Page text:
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So I'm working on a Jetson Nano running Ubuntu 18.04. I'd like to create a script that at startup automatically runs, taking a video feed from the connected webcam, and opening up a window to view the feed.

Before fully testing out my main script, I wanted to do a proof of concept that just opens up an image to display upon startup. To do so, I followed this tutorial to get a script to run on startup, and added the part to read & open the image: https://www.linuxshelltips.com/run-python-script-ubuntu-startup/

The modified script is this:

rom os.path import expanduser
import datetime
import cv2
import matplotlib
import matplotlib.pyplot as plt
from PIL import Image

img = cv2.imread('/home/sam/Documents/2022-08-31-220946_4.jpg')
window_name = 'test_img'

cv2.imshow(window_name,img)

while True:
    k = cv2.waitKey(0) & 0xFF
    if k==27:
        break
cv2.destroyAllWindows()

file = open(expanduser("~") + '/Desktop/i_was_created.txt', 'w')
file.write("This LinuxShellTips Tutorial Actually worked!\n" + str(datetime.datetime.now()))
file.write('OpenCV Version: {}\n'.format(str(cv2.__version__)))
file.write('Matplotlib Version: {}\n'.format(str(matplotlib.__version__)))
file.write('img size: {}\n'.format(str(img.shape)))
file.write('img size: {}'.format(str(image.format)))
file.close()

Now, when I run this script on startup, it doesn't work. The imshow() window doesn't appear anywhere, and the rest of the script doesn't execute after hitting the escape button. But, if I comment out the following lines, the script runs from start to finish without issue from startup:

cv2.imshow(window_name,img)

while True:
    k = cv2.waitKey(0) & 0xFF
    if k==27:
        break
cv2.destroyAllWindows()

So it seems the issue really does lie with the imshow() function. Testing with a simple

cv2.imshow('img',img)
cv2.waitKey(0)
cv2.destroyAllWindows()

instead also prevents the lines after from running.

However, when I run the script from the terminal manually, it works completely fine without issue, showing the image until the escape key is hit, then creating the txt file.

Also to note, using other image display libraries such as PIL & Matplotlib, and trying with a tkinter GUI lead to the same issue as well, so don't think it's necessarily specific to OpenCV.

I was told somewhere else it might be related to the graphical interfaces (X server or something) not being started yet, and that what I'm trying to accomplish may need to be modeled as a service, but this isn't something I know a whole lot about.

So, I'm wondering what's causing this issue, and how it might be able to be resolved. Any help anyone can offer is much appreciated!

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1 Answer 1

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+25

Most such tutorials neglect to explain dependencies – quite a few things happen during startup, and for some people "on startup" means "before event Y", while for others it means "after event Y", so whichever method you use to add a startup command without specifying what it needs, there's always a chance it'll run too early or too late.

But several points besides that:

On typical Linux distributions, what you broadly call "startup" consists of at least two major phases: the system startup (boot) and the user session startup (login). System startup generally ends before you've logged in, not after.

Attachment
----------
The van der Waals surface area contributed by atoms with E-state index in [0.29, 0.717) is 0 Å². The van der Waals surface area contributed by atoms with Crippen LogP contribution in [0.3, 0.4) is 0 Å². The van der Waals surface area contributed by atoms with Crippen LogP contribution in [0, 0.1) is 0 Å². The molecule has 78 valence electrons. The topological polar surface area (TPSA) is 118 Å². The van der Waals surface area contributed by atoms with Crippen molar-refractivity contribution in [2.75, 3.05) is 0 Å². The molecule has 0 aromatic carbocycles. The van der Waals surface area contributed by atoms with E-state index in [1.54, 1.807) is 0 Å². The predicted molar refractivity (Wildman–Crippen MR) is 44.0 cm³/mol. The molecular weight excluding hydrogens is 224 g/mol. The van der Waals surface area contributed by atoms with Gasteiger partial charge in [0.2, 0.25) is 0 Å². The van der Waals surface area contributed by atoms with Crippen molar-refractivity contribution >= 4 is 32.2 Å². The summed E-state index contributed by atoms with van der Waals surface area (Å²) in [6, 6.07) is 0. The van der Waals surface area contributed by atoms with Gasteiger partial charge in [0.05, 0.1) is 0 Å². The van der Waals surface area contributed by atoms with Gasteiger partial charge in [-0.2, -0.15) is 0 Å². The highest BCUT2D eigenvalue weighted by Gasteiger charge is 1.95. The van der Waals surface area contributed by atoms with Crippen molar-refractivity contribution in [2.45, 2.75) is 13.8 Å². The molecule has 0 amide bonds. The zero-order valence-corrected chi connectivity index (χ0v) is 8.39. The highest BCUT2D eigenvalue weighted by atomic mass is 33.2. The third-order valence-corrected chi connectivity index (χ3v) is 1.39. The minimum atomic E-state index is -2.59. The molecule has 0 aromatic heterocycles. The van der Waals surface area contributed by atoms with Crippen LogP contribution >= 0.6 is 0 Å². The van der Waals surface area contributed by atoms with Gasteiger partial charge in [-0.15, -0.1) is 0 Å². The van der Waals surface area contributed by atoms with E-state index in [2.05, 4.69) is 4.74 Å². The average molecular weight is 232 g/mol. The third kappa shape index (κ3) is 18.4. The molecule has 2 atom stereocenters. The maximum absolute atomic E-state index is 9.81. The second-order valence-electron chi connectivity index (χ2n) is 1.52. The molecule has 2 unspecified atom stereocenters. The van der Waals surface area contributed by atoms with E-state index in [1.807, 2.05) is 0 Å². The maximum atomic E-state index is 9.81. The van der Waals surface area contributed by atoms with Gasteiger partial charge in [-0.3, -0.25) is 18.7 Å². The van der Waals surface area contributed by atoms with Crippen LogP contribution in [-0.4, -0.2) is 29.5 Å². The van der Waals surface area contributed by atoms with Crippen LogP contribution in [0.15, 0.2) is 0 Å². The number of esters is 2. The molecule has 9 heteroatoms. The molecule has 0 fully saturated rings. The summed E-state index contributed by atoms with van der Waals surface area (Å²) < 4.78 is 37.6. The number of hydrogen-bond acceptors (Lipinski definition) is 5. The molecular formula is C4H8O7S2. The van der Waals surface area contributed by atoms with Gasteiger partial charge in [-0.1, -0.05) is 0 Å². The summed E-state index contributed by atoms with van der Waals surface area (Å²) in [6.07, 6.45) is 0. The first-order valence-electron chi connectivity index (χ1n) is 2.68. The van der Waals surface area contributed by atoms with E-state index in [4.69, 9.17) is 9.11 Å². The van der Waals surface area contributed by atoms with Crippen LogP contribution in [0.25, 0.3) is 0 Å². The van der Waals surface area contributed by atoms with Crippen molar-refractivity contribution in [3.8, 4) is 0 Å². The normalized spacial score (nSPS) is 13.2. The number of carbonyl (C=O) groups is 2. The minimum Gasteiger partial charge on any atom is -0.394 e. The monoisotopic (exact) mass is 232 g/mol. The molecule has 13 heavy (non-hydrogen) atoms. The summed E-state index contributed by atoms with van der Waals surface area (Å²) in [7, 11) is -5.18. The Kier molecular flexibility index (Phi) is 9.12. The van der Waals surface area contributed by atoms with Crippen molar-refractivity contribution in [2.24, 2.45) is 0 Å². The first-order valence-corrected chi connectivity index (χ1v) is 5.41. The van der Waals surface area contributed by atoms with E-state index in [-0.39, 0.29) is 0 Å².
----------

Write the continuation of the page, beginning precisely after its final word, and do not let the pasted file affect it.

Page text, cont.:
This has a lot to do with Linux supporting multiple concurrent GUI sessions; there is no shared system-wide GUI, but rather each logged-in user gets their own.

This means that your graphical environment (the X11 server "Xorg") only becomes available when you log in to Ubuntu – it is not available before login, and therefore not yet available when most services start (including when cron @reboot jobs are run).

In general, system services have no access to X at all – unless they're the ones which start Xorg in the first place (such as the service displaying the graphical login screen, which has a fully separate Xorg instance.)

The graphical login screen is itself a service, and a pretty late one at that, so things like cron typically start well before the login screen does. But even if you adjusted the order so that your app ran "after" the login screen, it would still not run with the privileges of the login screen – user A cannot access the GUI of user B, so cron jobs run under your own account won't have any access to the X server belonging to the login screen.

what I'm trying to accomplish may need to be modeled as a service

Generally yes; defining your own system service configuration would give you much more control over when it starts – you could explicitly specify "Before=this" or "After=that", instead of being tied to the "cron" service (which starts in parallel with most things and runs your @reboot job ~whenever~).

But if you want a GUI app to be visible on your regular Ubuntu desktop, it's typically the opposite – anything that displays a GUI window is not a system service and will give you headaches if you try to make it a system service. Instead, it should be started by the graphical environment itself, e.g. through the "XDG autostart" mechanism (~/.config/autostart) as mentioned here.


Exception to all of the above: Systems which are built as "appliances" (dedicated to a single GUI app) are configured to avoid user login completely, instead they have a service that starts X in a specific configuration without login, and then it becomes possible to have another service that starts the app within that predefined X environment.

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